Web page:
Michael Anthony (chef)

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Michael Anthony (born 1968) is an American chef.

Background and education[edit]

Anthony grew up in Cincinnati, Ohio, and graduated from Indiana University with degrees in Business, French, and Japanese. He has three daughters and currently lives in New York City with his wife Mindy Dubin.

Professional career[edit]

He began his culinary career under the guidance of Shizuyo Shima in Tokyo, Japan.

Anthony moved to France in 1992 and attended cooking school at L’ecole Ferrandi, in Paris. Following that, he spent years training and working in several kitchens. Anthony returned to the United States, working first in the kitchen of Restaurant Daniel and then as the Chef de Cuisine at March Restaurant. Subsequently, he joined the team of Blue Hill as co-Chef of the Manhattan restaurant and later as the Executive Chef at Blue Hill Stone Barns.

In September 2006 Anthony took the position of Executive Chef at Gramercy Tavern. In 2011, he was named Chef-Partner of Gramercy Tavern.[1]

In 2014, he was also named Executive Chef and Managing Director of Untitled and the Studio Cafe at the downtown Whitney Museum of American Art, overseeing operations, wine, food and beverage.

He is also the author of The Gramercy Tavern Cookbook, published by Clarkson Potter and "V is for Vegetable: Inspired Recipes & Techniques for Home Cooks- from Artichokes to Zucchini", published by Little, Brown and Company.

Social Activism[edit]

Anthony maintains strong relationships between the restaurant and local farmers. He arranges visits to local farms for his staff so they can learn first-hand how and where the food they serve each day is grown. He also invites local producers to Gramercy Tavern to share their knowledge with staff and guests through tastings and presentations. The Main Dining Room and the Tavern menus highlight these relationships through Anthony’s cuisine.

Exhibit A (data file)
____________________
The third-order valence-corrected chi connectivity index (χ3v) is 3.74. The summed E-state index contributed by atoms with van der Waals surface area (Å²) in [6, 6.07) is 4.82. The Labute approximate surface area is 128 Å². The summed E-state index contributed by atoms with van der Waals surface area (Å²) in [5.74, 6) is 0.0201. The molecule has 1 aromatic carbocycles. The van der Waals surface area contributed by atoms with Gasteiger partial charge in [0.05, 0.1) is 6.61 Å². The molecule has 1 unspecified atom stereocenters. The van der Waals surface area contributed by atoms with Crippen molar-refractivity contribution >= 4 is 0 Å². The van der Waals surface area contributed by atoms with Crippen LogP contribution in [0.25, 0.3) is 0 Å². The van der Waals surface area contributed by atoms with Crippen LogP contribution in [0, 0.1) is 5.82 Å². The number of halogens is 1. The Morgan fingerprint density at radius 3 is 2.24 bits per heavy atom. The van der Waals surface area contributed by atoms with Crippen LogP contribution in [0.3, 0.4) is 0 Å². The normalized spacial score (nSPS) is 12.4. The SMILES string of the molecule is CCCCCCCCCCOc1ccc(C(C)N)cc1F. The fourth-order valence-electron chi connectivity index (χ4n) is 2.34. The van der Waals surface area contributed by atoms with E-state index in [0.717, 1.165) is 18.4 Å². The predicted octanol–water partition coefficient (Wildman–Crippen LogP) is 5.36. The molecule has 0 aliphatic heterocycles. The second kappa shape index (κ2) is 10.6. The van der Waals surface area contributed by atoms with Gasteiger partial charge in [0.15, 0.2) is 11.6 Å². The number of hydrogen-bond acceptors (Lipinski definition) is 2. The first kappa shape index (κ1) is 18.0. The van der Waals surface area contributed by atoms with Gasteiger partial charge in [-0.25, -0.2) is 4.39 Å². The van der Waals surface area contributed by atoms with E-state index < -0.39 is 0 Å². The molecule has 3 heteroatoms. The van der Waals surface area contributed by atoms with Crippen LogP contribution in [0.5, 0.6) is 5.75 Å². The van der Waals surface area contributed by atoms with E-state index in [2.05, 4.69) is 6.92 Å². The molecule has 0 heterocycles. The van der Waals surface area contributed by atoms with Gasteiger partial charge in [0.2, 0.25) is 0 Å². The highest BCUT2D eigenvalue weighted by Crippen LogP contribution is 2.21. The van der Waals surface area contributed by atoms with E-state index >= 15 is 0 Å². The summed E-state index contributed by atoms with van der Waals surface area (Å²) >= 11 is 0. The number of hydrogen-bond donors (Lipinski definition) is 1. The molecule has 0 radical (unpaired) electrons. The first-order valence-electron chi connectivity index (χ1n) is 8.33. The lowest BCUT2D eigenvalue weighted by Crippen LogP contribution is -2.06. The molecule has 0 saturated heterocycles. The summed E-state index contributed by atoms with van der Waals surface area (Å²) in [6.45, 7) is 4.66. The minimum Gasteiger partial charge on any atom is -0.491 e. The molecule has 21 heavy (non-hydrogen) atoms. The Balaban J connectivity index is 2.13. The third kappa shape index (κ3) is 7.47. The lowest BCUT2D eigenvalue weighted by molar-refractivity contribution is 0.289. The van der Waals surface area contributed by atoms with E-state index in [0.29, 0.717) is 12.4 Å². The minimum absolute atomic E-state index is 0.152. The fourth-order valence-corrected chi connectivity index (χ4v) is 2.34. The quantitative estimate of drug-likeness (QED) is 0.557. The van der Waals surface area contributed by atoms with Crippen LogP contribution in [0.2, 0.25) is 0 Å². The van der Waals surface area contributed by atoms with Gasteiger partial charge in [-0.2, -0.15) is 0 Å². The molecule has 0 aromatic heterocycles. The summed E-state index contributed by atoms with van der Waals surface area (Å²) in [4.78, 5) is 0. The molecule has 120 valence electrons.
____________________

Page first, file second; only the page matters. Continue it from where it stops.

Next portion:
Anthony is a board member of God’s Love We Deliver[2] and is devoted to their mission of "food as medicine." Each year Gramercy Tavern participates in the Race to Deliver, leading the charge of fundraising efforts.

He is also a council member of City Harvest’s Food Council and a supporter of the Garden Program at PS 41.

Accolades[edit]

  • "Best New Chefs" in Food & Wine magazine’s chef category in 2002
  • Three Stars from The New York Times for "Blue Hill at Stone Barns"
  • Three Stars from The New York Times for "Gramercy Tavern" 2007[3]
  • "Best New Chef" in Time Out New York’s New York City category in 2007
  • "Outstanding Restaurant" in 2008 from the James Beard Foundation for "Gramercy Tavern"
  • "Best Chef New York City" from the James Beard Foundation in 2012
  • Gramercy Tavern, Michelin Guide, One Star[4]
  • "Outstanding Chef" from the James Beard Foundation in 2015[5]
  • "Best Vegetable-Focused Cookbook" from the James Beard Foundation in 2015 for V is for Vegetables.[6]
  • Three Stars from The New York Times for "Gramercy Tavern" 2016[7]

Bibliography[edit]

  • The Gramercy Tavern Cookbook (2012), ISBN 0307888339
  • V is for Vegetables: Inspired Recipes & Techniques for Home Cooks—from Artichokes to Zucchini (2015, Little, Brown and Company), ISBN 0316373354

References[edit]

  1. ^ "About Us | Seasonal Fine Dining in New York City". www.gramercytavern.com. Retrieved 2017-05-26.
  2. ^ "About Us: Leadership". God's Love We Deliver. 2015. Retrieved February 21, 2015.
  3. ^ Bruni, Frank (2007-06-06). "Gramercy Tavern - Restaurant Review". The New York Times. ISSN 0362-4331. Retrieved 2017-05-26.
  4. ^ "2015 New York Michelin Selections". michelintravel.com. 2015. Retrieved February 21, 2015.
  5. ^ "Gramercy Tavern chef wins at Beard Awards". NY Daily News. Retrieved 2017-05-26.
  6. ^ "V Is for Vegetables Inspired Recipes & Techniques for Home Cooks -- from Artichokes to Zucchini".
  7. ^ Wells, Pete (2016-08-16). "Gramercy Tavern: A Classic Still on the Move". The New York Times. ISSN 0362-4331. Retrieved 2017-05-26.

External links[edit]